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“I visualize what it is, not what is isn’t” – Nas
The first pasuk (verse) of this week’s parashah, Acharei Mot, reads:
וַיְדַבֵּ֤ר הֹ’ אֶל־מֹשֶׁ֔ה אַחֲרֵ֣י מ֔וֹת שְׁנֵ֖י בְּנֵ֣י אַהֲרֹ֑ן בְּקרְבָתָ֥ם לִפְנֵי־ה’ וַיָּמֻֽתוּ
Hashem spoke to Moshe after the death of Aharon’s two sons [Nadav and Avihu], who drew close to Hashem and died.1
Or HaChayim explains that the sins of Nadav and Avihu were very different than sins as we generally understand them. He explains that their sin involved allowing themselves to cling to Hashem so totally that their souls simply left their bodies. It’s written “who drew close to Hashem and died” because it was the drawing close in the way they had that caused their death.2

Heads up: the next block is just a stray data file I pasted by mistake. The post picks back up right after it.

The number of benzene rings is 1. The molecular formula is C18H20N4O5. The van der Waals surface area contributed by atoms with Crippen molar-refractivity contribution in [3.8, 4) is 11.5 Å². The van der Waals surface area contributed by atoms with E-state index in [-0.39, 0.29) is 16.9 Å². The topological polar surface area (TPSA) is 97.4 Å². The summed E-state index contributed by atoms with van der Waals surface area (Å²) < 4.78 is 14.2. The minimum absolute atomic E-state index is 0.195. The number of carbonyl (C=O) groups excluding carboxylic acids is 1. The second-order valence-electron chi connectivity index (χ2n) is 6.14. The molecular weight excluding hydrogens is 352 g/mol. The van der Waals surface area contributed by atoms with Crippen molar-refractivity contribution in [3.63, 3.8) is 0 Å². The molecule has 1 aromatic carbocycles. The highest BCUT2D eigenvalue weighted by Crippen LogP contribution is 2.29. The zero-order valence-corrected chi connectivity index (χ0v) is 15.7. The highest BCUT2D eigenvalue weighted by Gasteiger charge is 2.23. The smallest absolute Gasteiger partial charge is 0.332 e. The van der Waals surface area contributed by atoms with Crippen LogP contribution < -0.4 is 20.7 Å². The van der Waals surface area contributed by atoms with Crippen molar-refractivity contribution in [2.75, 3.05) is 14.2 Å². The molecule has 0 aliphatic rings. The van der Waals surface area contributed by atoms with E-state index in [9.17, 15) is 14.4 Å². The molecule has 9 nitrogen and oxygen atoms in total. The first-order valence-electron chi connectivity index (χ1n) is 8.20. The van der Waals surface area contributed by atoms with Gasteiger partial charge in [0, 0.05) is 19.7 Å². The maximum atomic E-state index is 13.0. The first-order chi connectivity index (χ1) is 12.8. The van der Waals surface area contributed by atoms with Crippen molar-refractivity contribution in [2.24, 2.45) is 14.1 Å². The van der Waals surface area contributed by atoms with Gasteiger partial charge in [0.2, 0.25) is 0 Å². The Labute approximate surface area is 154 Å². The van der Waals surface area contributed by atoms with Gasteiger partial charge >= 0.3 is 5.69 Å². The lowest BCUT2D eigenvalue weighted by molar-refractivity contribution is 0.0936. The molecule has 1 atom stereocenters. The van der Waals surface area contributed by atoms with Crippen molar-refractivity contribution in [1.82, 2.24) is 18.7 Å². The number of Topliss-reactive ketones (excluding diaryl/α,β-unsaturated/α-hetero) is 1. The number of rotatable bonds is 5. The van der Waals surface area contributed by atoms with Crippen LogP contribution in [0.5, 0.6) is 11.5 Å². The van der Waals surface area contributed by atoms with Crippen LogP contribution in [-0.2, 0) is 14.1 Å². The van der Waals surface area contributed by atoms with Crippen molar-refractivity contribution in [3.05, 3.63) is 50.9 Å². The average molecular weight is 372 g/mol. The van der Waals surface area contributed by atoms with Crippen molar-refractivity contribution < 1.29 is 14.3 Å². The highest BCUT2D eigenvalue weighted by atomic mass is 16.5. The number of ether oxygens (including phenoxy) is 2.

We are tasked with reaching towards hispashtut hagashmiyut, divesting oneself of materiality.3 But this spiritual ascent must be balanced. There is the concept of ratzo ve’shov, which means to run and to return. That ratzo must always be coupled with shov. Ratzo being the state of dveykut (longing to cleave to Hashem), the insatiable desire of the neshama (soul) to transcend its material existence, to “run forward” and cling and cleave to its Source. Shov is the neshama’s awakening and determination to “return” and to fulfill its mission, using the body, making the physical world a dwelling for Hashem. This explains Chazal’s statement, “Against your will, you live.”4 As much as our souls yearn to leave our bodies, it is our mission to fulfill the task that can only be done when the soul uses and elevates the body. Nadav and Avihu’s sin was abandoning the shov, the mission of this world. The Lubavitcher Rebbe explains that their yearning was not balanced with a commitment to worldly service.5